Although it hasn’t garnered much attention in the U.S., tensions are high and escalating between the Catalan region of Spain and the national government in Madrid. The latest incident came Sunday when Spanish Defense Minister Pedro Morenes said that the military was “prepared” in the face of “absurd provocations,” presumably referring to recent calls for Catalonia’s secession from Spain.
The friction provides a window into the intriguing but under-studied topic of what is sometimes called sub-state public diplomacy. Like many sub-states – e.g., Quebec and Scotland – the Catalan government has recently embraced public diplomacy as a means toward promoting their region and pursuing their own economic and foreign affairs goals.
Yet if those goals shift to include independence, this could have profound and challenging implications for how Catalonia conducts its public diplomacy.
First, some quick background for those not familiar with the Spanish case. Following the death of the Fascist dictator Francisco Franco in 1975, Spain was divided into 17 autonomous regions, with each controlling education, health, and cultural policies within their borders, while other policy areas remained under the purview of the government in Madrid.
Yet Catalonia has a strong independent streak rooted in the fact that it had been autonomous for centuries before being conquered by Spain in 1714. Catalans are a notoriously proud people, with their own language and a strong cultural history that includes Miro, Picasso, and Gaudi, to name just a few luminaries.
Catalonia and its capital, Barcelona, also represent a driving force in the Spanish economy. This means that Spain needs Catalonia at least as much as the other way around. This is as true during the terrible economic crisis both are currently enduring as it is in good times.
In fact, it is the economic crisis that some say has fueled the rising secessionist talk from Catalans in the past year. A lack of jobs and revenue has rekindled questions amongst Catalans about why their tax dollars should go to aid poorer regions of Spain, while simultaneously making the rest of the country all the more dependent on the region’s contributions.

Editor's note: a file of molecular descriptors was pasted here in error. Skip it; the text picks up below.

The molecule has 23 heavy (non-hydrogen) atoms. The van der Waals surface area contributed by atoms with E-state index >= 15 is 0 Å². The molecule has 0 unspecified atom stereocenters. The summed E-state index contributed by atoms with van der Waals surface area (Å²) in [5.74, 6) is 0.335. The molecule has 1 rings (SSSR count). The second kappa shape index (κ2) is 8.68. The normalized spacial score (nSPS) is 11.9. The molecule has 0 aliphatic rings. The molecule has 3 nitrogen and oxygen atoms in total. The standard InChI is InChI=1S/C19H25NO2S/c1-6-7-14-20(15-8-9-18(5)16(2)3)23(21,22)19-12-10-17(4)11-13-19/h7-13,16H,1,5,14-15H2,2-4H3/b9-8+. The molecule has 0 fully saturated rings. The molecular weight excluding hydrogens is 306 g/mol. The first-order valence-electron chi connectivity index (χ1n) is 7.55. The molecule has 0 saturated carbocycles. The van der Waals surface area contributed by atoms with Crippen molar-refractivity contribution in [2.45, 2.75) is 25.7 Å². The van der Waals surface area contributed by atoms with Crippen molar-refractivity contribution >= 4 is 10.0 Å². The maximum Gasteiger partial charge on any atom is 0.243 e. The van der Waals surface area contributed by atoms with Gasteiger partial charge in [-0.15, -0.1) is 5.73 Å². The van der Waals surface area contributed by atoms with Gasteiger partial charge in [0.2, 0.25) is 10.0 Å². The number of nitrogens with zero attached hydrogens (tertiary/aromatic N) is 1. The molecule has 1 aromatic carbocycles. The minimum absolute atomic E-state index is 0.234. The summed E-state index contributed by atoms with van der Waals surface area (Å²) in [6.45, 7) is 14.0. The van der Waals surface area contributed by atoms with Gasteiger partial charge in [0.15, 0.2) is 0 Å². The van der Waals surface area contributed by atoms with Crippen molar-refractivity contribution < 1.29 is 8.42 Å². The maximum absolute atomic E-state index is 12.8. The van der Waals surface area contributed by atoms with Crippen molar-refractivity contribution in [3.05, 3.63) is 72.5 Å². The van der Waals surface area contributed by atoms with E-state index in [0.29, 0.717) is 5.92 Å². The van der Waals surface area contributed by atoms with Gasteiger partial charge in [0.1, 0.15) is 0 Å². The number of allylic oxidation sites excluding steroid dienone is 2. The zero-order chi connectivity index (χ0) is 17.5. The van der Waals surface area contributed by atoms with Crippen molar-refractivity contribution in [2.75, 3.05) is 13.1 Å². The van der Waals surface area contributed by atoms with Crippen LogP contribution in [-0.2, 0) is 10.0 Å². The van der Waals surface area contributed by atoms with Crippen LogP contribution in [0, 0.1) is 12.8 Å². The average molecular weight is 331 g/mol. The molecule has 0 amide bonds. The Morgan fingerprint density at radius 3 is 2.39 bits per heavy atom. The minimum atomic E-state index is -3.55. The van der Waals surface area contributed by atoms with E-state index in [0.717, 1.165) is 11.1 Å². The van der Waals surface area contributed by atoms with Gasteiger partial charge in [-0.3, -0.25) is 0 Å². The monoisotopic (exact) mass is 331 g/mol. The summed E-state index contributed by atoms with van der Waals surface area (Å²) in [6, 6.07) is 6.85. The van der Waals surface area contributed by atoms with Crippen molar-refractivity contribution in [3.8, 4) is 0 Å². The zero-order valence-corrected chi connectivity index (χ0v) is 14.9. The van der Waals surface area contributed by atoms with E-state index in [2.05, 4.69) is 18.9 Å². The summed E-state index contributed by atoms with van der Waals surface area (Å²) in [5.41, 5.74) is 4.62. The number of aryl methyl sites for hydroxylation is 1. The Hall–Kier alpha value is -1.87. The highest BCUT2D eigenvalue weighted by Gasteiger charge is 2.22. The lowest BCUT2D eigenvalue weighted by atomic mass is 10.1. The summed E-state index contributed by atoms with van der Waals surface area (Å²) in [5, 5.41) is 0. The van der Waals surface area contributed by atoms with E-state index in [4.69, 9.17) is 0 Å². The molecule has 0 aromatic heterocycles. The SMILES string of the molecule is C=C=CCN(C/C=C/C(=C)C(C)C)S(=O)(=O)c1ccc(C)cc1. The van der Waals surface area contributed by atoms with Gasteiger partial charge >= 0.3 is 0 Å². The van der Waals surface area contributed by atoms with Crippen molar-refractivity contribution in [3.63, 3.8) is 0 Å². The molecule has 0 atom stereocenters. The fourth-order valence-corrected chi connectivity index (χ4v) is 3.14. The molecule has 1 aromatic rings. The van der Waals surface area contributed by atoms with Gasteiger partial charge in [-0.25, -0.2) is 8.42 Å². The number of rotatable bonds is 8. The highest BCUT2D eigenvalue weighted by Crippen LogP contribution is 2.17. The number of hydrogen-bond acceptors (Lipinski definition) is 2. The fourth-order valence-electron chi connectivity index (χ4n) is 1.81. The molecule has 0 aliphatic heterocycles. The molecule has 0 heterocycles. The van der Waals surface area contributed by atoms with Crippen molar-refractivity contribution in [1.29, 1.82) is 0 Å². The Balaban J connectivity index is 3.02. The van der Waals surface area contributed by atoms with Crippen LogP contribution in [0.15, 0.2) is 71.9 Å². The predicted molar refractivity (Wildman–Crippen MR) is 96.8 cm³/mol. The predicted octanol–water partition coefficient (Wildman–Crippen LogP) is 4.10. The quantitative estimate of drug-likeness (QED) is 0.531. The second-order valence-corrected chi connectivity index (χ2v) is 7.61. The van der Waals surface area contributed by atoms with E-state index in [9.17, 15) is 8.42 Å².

In November, Catalonia held elections that were seen in part as a de facto referendum on secession, especially after a huge pro-independence rally in September. The outcome of the vote led to the forming of a coalition between Catalan President Artur Mas’s center-right CiU party and the more leftist and pro-independence ERC party.
Tensions escalated in mid-December when Spanish Education Minister Jose Ignacio Wert put forth an education reform plan that would restore Castilian Spanish to primacy in all classrooms. Catalans saw this as a naked attempt to eliminate the Catalan language, which is currently taught throughout the region alongside Spanish and is seen as integral to Catalan cultural identity. Franco, for instance, had banned the speaking or teaching of Catalan during his nearly 40-year reign, just as Spain’s Philip V had after the 1714 conquest.
It would be hard to exaggerate the anger that Minister Wert’s proposal engendered amongst Catalans. I happened to be traveling in Barcelona that week, interviewing government officials and others, and the outrage was passionate and palpable. Pro-independence flags flew everywhere and huge rallies were held in protest.
“Even with civil guards in the classroom, school children will not stop studying Catalan,” roared the Congressional spokesman for the ERC. “You are going to come up against a nation ready to defend its children. Don’t you dare touch our children. We’ve had enough; we won’t obey.”
Not to be outdone, the CiU congressional spokesman evoked Spain’s history of trying to silence Catalans: “Phillip V tried to put an end to Catalan and later Franco, but they didn’t succeed.”
Within days, CiU and ERC reached an agreement to hold a referendum within two years on independence. On New Year’s Eve, Mas gave a pro-independence speech in which he said that Catalans “want to build a new country.”
Although Spanish Prime Minister Mariano Rajoy tried to calm things by saying he’s open for dialogue, he made clear that this would be through the prism of the Spanish Constitution, which does not have a provision for secession.
This, though, is where Catalonia’s public diplomacy efforts become an interesting part of the story.
In 2008, the Catalan government began embracing the idea of public diplomacy as part of a larger foreign affairs strategy, and PD represented a core part of the region’s five year (2010-2015) strategic plan.